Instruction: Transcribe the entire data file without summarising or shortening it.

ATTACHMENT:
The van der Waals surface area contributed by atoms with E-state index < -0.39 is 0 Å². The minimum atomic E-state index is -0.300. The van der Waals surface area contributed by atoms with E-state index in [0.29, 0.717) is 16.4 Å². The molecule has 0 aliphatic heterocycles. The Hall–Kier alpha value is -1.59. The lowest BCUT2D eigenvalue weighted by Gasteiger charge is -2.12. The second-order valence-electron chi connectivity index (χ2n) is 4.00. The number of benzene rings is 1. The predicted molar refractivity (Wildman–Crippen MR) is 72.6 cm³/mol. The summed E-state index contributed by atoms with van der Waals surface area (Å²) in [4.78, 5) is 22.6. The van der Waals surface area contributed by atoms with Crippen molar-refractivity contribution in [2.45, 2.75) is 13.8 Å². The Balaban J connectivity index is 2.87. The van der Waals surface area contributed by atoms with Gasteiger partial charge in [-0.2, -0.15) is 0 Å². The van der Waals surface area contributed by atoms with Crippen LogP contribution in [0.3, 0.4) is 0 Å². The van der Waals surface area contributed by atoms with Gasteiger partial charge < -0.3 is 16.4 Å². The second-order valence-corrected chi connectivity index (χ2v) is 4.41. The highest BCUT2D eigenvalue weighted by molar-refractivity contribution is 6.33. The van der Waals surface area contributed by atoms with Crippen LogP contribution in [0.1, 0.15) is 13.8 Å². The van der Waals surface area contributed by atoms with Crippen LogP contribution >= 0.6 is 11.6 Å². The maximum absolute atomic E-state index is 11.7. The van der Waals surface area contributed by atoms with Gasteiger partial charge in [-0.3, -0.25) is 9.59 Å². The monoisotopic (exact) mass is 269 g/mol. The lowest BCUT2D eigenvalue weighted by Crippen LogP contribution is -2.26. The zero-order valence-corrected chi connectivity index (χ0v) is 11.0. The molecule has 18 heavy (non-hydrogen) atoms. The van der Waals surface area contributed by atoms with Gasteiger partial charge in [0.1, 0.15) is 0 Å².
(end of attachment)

The van der Waals surface area contributed by atoms with E-state index < -0.39 is 0 Å². The minimum atomic E-state index is -0.300. The van der Waals surface area contributed by atoms with E-state index in [0.29, 0.717) is 16.4 Å². The molecule has 0 aliphatic heterocycles. The Hall–Kier alpha value is -1.59. The lowest BCUT2D eigenvalue weighted by Gasteiger charge is -2.12. The second-order valence-electron chi connectivity index (χ2n) is 4.00. The number of benzene rings is 1. The predicted molar refractivity (Wildman–Crippen MR) is 72.6 cm³/mol. The summed E-state index contributed by atoms with van der Waals surface area (Å²) in [4.78, 5) is 22.6. The van der Waals surface area contributed by atoms with Crippen molar-refractivity contribution in [2.45, 2.75) is 13.8 Å². The Balaban J connectivity index is 2.87. The van der Waals surface area contributed by atoms with Gasteiger partial charge in [-0.2, -0.15) is 0 Å². The van der Waals surface area contributed by atoms with Crippen LogP contribution in [0.3, 0.4) is 0 Å². The van der Waals surface area contributed by atoms with Gasteiger partial charge < -0.3 is 16.4 Å². The second-order valence-corrected chi connectivity index (χ2v) is 4.41. The highest BCUT2D eigenvalue weighted by molar-refractivity contribution is 6.33. The van der Waals surface area contributed by atoms with Crippen LogP contribution in [0.1, 0.15) is 13.8 Å². The van der Waals surface area contributed by atoms with Crippen LogP contribution >= 0.6 is 11.6 Å². The maximum absolute atomic E-state index is 11.7. The van der Waals surface area contributed by atoms with Gasteiger partial charge in [-0.3, -0.25) is 9.59 Å². The monoisotopic (exact) mass is 269 g/mol. The lowest BCUT2D eigenvalue weighted by Crippen LogP contribution is -2.26. The zero-order valence-corrected chi connectivity index (χ0v) is 11.0. The molecule has 18 heavy (non-hydrogen) atoms. The van der Waals surface area contributed by atoms with Gasteiger partial charge in [0.1, 0.15) is 0 Å².